2017 Creating Music Concert!

Music. It is one of the few things that bring us as a species together. No matter what genre, people from all over the world enjoy it, and it is the common thread of all communities worldwide. But without those that write the music, without the tutors of tunes, without the rhythmic re-inventors, music would all be the same. That is why classes like creating music help to bring a new generation of songwriters into existence.

On Tuesday the 10th, I had the opportunity to attend the Creating Music class’ annual concert, which was truly a sight to behold. The stage was set, with a variety of instruments laid out across it, with a few unconventional looking ones in a circle near the front of the stage. When Mr. Hull, the instructor of the creating music class, came on stage, the lights dimmed as he explained the schedule of the night.

It started with a demonstration of some of the different improvisation games in which the students had to create their own instrument (hence the unconventional instruments on the stage) and gathered around in a circle and passed a rhythm throughout the group. Another improvisation technique they showed off was when one of the students went into the center of the circle, and directed which instruments to play and how they should play. These demonstrations were but a glimpse at what the students had been doing in their class for the past semester, as after the improvisation games came the works of all of the students. Some were a soloist playing a somber tune, while others, such as the work from the Saber Slate’s very own Aaron Stengel, were larger groups of 3 to 4 people performing their piece.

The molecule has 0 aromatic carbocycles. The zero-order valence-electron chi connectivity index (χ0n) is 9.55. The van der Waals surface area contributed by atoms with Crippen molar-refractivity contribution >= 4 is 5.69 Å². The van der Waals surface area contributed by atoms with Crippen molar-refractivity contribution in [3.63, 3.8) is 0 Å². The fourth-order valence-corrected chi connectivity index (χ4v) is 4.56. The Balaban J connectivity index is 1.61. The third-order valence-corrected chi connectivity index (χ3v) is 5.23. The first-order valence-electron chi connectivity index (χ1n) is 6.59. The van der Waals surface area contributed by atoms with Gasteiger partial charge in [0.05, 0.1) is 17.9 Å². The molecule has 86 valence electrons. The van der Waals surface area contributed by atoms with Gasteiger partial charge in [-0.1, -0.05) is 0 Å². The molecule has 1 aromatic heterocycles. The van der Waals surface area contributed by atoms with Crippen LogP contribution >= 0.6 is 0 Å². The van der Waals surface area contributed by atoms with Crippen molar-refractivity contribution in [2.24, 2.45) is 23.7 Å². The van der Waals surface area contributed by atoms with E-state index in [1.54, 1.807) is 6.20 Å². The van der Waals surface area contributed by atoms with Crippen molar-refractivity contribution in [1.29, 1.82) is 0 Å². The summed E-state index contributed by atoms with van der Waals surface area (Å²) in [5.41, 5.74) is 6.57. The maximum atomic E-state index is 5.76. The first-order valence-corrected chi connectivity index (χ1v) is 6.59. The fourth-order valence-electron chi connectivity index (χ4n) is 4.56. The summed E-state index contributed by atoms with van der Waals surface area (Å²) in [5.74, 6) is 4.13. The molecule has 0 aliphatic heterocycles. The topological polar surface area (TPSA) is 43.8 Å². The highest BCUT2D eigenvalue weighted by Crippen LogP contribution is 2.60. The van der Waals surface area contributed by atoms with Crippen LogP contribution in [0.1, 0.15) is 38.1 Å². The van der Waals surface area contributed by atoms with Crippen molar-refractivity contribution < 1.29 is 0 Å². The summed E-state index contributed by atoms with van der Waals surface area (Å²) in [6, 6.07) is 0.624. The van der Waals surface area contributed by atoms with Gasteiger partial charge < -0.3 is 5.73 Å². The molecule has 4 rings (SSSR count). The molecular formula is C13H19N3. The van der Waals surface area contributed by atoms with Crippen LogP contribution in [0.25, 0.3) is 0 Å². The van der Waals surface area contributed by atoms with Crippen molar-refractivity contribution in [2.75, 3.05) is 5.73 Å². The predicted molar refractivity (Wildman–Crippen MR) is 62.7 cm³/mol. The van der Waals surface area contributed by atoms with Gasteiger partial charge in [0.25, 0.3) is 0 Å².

From simple songs to modern Mozart’s, there was always something new and different from each performance. Some of the songwriters also performed their piece, while others had enlisted the help of their fellow classmates or even the peak performance level of their instructor, Mr. Hull. Every performer played well, though the person performing it was only a vessel for these students to show what they have been working on all year so far, and to show how they have improved since day one of writing their music.

Though the concert only lasted about 45 minutes, it was a solid 45 minutes of wonderful music and the demonstration of a lot of talent from both the songwriters and the performers alike. Seeing how this is my second year in a row reviewing the class’ concert, I look forward to reviewing it again for next year and the year after next, and I look forward to seeing the talent from all of the students that take that class in the future.

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